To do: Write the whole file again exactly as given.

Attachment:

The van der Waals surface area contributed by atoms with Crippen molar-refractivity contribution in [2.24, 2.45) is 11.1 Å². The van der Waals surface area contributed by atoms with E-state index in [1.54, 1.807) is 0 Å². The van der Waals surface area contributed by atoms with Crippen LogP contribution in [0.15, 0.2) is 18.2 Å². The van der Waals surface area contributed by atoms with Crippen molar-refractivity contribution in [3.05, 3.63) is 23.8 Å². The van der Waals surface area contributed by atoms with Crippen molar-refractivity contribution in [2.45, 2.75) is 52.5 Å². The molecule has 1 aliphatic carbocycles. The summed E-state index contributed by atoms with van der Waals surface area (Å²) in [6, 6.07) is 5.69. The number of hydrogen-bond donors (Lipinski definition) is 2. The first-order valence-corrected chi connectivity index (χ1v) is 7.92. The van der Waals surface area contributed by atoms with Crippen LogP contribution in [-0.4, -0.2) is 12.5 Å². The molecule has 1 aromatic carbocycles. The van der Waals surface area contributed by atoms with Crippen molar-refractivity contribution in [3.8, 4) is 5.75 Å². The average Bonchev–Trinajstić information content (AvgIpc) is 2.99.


The van der Waals surface area contributed by atoms with Crippen molar-refractivity contribution in [2.24, 2.45) is 11.1 Å². The van der Waals surface area contributed by atoms with E-state index in [1.54, 1.807) is 0 Å². The van der Waals surface area contributed by atoms with Crippen LogP contribution in [0.15, 0.2) is 18.2 Å². The van der Waals surface area contributed by atoms with Crippen molar-refractivity contribution in [3.05, 3.63) is 23.8 Å². The van der Waals surface area contributed by atoms with Crippen molar-refractivity contribution in [2.45, 2.75) is 52.5 Å². The molecule has 1 aliphatic carbocycles. The summed E-state index contributed by atoms with van der Waals surface area (Å²) in [6, 6.07) is 5.69. The number of hydrogen-bond donors (Lipinski definition) is 2. The first-order valence-corrected chi connectivity index (χ1v) is 7.92. The van der Waals surface area contributed by atoms with Crippen LogP contribution in [-0.4, -0.2) is 12.5 Å². The molecule has 1 aromatic carbocycles. The van der Waals surface area contributed by atoms with Crippen molar-refractivity contribution in [3.8, 4) is 5.75 Å². The average Bonchev–Trinajstić information content (AvgIpc) is 2.99.